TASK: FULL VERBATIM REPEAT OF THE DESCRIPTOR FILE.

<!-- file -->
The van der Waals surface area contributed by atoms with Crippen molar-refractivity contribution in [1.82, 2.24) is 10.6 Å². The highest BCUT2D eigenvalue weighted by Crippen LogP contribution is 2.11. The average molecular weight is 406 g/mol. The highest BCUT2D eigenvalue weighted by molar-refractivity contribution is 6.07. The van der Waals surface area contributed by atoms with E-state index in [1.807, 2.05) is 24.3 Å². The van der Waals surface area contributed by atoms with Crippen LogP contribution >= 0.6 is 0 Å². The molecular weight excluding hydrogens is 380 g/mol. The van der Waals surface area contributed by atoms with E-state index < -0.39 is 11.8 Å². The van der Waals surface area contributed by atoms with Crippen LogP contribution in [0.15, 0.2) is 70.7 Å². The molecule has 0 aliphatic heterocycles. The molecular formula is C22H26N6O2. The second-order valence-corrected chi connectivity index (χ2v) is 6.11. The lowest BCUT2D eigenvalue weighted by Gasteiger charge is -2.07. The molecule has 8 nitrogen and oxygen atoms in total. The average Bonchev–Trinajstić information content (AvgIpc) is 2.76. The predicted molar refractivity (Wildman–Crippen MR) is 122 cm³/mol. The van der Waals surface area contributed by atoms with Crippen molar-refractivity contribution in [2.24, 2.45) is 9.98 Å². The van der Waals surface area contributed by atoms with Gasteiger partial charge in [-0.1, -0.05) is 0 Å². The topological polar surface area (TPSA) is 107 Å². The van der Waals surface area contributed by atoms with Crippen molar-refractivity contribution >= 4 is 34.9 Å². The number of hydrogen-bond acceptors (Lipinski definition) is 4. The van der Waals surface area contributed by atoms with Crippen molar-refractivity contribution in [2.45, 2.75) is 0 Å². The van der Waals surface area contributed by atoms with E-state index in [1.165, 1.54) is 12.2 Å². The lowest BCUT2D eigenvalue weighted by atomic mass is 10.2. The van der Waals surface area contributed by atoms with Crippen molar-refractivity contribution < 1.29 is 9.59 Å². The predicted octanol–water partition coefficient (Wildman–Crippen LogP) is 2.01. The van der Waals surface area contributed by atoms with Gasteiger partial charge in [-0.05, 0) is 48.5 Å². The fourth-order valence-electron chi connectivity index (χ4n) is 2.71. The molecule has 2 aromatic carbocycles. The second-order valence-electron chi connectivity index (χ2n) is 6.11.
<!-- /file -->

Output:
The van der Waals surface area contributed by atoms with Crippen molar-refractivity contribution in [1.82, 2.24) is 10.6 Å². The highest BCUT2D eigenvalue weighted by Crippen LogP contribution is 2.11. The average molecular weight is 406 g/mol. The highest BCUT2D eigenvalue weighted by molar-refractivity contribution is 6.07. The van der Waals surface area contributed by atoms with E-state index in [1.807, 2.05) is 24.3 Å². The van der Waals surface area contributed by atoms with Crippen LogP contribution >= 0.6 is 0 Å². The molecular weight excluding hydrogens is 380 g/mol. The van der Waals surface area contributed by atoms with E-state index < -0.39 is 11.8 Å². The van der Waals surface area contributed by atoms with Crippen LogP contribution in [0.15, 0.2) is 70.7 Å². The molecule has 0 aliphatic heterocycles. The molecular formula is C22H26N6O2. The second-order valence-corrected chi connectivity index (χ2v) is 6.11. The lowest BCUT2D eigenvalue weighted by Gasteiger charge is -2.07. The molecule has 8 nitrogen and oxygen atoms in total. The average Bonchev–Trinajstić information content (AvgIpc) is 2.76. The predicted molar refractivity (Wildman–Crippen MR) is 122 cm³/mol. The van der Waals surface area contributed by atoms with Crippen molar-refractivity contribution in [2.24, 2.45) is 9.98 Å². The van der Waals surface area contributed by atoms with Gasteiger partial charge in [-0.1, -0.05) is 0 Å². The topological polar surface area (TPSA) is 107 Å². The van der Waals surface area contributed by atoms with Crippen molar-refractivity contribution >= 4 is 34.9 Å². The number of hydrogen-bond acceptors (Lipinski definition) is 4. The van der Waals surface area contributed by atoms with Crippen molar-refractivity contribution in [2.45, 2.75) is 0 Å². The van der Waals surface area contributed by atoms with E-state index in [1.165, 1.54) is 12.2 Å². The lowest BCUT2D eigenvalue weighted by atomic mass is 10.2. The van der Waals surface area contributed by atoms with Crippen molar-refractivity contribution < 1.29 is 9.59 Å². The predicted octanol–water partition coefficient (Wildman–Crippen LogP) is 2.01. The van der Waals surface area contributed by atoms with Gasteiger partial charge in [-0.05, 0) is 48.5 Å². The fourth-order valence-electron chi connectivity index (χ4n) is 2.71. The molecule has 2 aromatic carbocycles. The second-order valence-electron chi connectivity index (χ2n) is 6.11.